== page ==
In order to make sure your POA is fully valid upon completion and signing, you must make sure that you follow the right steps to prepare your SC Power of Attorney document before successfully putting it into action.
To do this you will need to meet the following criteria:
Make sure all the details on the form are correct such as names, addresses, dates, and the powers that are to be granted.
The completed form should be signed by both the Agent and Principal.
It is essential that the signing of the document is viewed by 2 witnesses who must also sign the form.
A notary public must also be present at the signing to notarize and must sign the document too.
In the event that the POA will be used to manage real estate, the document must be filed with the clerk of the county where the property is located 30 days after signing.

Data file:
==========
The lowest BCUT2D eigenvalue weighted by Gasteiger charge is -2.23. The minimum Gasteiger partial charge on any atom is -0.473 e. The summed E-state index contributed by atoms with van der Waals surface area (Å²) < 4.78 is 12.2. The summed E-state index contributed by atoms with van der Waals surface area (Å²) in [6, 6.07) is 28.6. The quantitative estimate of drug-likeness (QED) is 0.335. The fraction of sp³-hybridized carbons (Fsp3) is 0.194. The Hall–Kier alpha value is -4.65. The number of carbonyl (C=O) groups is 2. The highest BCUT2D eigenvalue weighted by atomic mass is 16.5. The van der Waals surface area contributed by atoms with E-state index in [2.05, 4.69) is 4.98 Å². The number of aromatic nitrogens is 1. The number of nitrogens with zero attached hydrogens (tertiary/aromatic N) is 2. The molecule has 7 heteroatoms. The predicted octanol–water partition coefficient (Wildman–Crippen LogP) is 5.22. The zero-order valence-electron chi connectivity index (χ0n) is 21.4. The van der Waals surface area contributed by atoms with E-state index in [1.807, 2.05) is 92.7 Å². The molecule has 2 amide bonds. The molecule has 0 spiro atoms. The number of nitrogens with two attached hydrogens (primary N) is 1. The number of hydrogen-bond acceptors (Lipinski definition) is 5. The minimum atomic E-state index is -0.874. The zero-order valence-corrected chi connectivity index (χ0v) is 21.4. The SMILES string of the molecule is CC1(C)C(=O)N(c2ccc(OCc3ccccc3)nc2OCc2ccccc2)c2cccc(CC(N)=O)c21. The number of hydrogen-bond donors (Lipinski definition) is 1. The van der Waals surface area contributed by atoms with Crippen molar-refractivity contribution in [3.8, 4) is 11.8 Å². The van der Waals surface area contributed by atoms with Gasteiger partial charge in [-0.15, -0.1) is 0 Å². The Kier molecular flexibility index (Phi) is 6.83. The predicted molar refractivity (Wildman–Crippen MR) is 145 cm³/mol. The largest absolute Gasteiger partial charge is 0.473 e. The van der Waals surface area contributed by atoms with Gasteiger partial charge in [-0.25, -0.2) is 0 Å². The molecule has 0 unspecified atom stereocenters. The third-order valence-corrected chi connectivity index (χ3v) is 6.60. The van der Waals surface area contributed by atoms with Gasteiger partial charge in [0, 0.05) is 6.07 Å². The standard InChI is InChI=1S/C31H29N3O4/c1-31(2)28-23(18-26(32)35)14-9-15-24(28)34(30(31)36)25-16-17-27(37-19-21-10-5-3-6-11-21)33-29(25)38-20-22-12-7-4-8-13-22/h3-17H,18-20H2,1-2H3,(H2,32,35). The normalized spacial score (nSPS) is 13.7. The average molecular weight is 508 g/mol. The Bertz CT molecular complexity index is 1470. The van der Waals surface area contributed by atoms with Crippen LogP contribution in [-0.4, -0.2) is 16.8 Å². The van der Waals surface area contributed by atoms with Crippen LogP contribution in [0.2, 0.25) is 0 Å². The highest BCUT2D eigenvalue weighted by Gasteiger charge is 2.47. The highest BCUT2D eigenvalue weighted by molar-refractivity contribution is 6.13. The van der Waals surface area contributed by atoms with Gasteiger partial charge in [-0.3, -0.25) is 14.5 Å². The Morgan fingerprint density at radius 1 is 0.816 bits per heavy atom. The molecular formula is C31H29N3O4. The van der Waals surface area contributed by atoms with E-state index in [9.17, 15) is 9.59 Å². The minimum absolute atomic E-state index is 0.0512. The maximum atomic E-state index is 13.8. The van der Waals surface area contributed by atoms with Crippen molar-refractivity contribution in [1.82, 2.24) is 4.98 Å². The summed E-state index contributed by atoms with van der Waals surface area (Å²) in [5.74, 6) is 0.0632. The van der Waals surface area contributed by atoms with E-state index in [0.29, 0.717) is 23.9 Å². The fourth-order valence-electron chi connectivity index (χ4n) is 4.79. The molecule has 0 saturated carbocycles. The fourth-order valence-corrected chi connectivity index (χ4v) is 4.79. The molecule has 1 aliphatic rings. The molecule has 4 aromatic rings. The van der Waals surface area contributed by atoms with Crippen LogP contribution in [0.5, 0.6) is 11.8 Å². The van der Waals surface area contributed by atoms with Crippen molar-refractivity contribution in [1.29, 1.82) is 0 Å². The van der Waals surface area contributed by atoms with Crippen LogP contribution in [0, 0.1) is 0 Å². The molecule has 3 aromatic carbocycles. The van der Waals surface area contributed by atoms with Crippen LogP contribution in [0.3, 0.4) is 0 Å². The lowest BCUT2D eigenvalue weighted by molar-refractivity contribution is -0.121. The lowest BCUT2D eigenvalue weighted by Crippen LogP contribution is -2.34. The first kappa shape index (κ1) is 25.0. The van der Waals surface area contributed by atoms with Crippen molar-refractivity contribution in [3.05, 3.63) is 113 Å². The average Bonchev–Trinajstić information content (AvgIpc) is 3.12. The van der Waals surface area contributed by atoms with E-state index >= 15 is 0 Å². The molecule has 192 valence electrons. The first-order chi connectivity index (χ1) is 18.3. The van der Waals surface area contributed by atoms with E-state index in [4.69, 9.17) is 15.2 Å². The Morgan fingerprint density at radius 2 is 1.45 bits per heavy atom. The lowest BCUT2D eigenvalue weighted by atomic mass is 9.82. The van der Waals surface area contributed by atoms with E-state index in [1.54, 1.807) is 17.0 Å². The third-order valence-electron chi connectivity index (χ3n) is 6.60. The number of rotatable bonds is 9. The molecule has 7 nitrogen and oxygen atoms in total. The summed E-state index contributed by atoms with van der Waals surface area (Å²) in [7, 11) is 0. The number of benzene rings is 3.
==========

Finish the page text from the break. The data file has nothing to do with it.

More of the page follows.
In addition to these steps, it is crucial that all the signing parties are legally able to enter into this agreement. This means that they must:
South Carolina legislature (§62-8-101) accepted the Universal Power of Attorney Act (UPOAA) in 2020. This means that you can use your Power of Attorney in other states that have also adopted this act. Make sure the wording on your document also follows the guidelines of the UPOAA.
Lastly, the Agent must be a legal adult or a financial institution with trust powers, a registered place of business within the state and that has the authority to carry out trust business in South Carolina. They should also be someone that the Principal has full confidence in.
Read more about SC Power of Attorneys in the South Carolina code.